The entire period of researching leadership for me was a great confusion: shall I follow the others’ footprints or leave my own fingerprints? I do not remember who built the Temple of Artemis, one of the Seven Wonders of the world but I remember who destroyed it – Herostratus. He could build dozens of temples but still remain forgotten. What he did? He just burned the temple. The tragic part of this story is that people strongly decided not to utter the name Herostratus in order not to remember him. But all vain: he already left his fingerprints in leadership. And others started to follow his footprints: find a short way to reach the top or to make a binding decision. The overall description of leadership for me is Power. How to use this power? This is the dilemma that I have explained in this infographics.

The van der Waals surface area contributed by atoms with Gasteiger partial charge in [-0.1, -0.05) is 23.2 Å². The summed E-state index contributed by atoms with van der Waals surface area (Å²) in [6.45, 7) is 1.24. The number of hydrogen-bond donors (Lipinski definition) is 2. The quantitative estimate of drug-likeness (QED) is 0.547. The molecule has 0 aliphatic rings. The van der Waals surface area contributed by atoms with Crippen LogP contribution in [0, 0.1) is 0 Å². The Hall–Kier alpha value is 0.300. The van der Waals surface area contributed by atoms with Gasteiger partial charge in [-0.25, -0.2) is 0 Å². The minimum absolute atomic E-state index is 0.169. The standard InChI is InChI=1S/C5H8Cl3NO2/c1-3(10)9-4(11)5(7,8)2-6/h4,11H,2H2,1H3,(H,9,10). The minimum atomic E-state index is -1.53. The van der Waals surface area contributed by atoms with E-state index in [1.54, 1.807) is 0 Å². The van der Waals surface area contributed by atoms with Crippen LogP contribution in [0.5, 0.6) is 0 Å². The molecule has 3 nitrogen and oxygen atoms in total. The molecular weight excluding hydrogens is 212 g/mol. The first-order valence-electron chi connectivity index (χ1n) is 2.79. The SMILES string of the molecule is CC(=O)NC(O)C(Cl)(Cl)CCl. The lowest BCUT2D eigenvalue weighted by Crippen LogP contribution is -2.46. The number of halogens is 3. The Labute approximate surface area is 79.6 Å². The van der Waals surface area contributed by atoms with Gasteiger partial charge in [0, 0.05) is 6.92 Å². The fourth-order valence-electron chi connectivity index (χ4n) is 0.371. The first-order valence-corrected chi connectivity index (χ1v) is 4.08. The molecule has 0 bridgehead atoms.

Both of these paths have their footprints already. Leaders who try to explore absolute power may “die as a dog” like Muammar Gaddafi, those who try share power may “escape in an usual way” like Viktor Yanukovych. In the book “Leaders, Fools and Impostors” the author Manfred Kets de Vries mentions one important point in feeling and losing the sense of power:
“When you are in a high executive position than you are surrounded by liars.” Manfred Kets de Vries
For me lie is an interesting version of corruption: leaders have not enough immunity against it. Leaders corrupted by lies look like high official corrupted by money and other resources – they may tell the truth but not the whole truth. They, like Herostratus, burn the temples; those who built those temples remain in shadow. Is it possible to be a leader without burning at least one temple? I do not have an answer. Is it possible to build a temple and be sure that there is no Herostratus around? Again, I have no answer. The leadership class I attended raised more questions for me rather than answers. I am thinking on having my fingerprints in leadership and not to follow one’s footprints. Fingerprints are unique for each individual: they describe one and only one person.
Armen Sargsyan, edited by Emily Nichols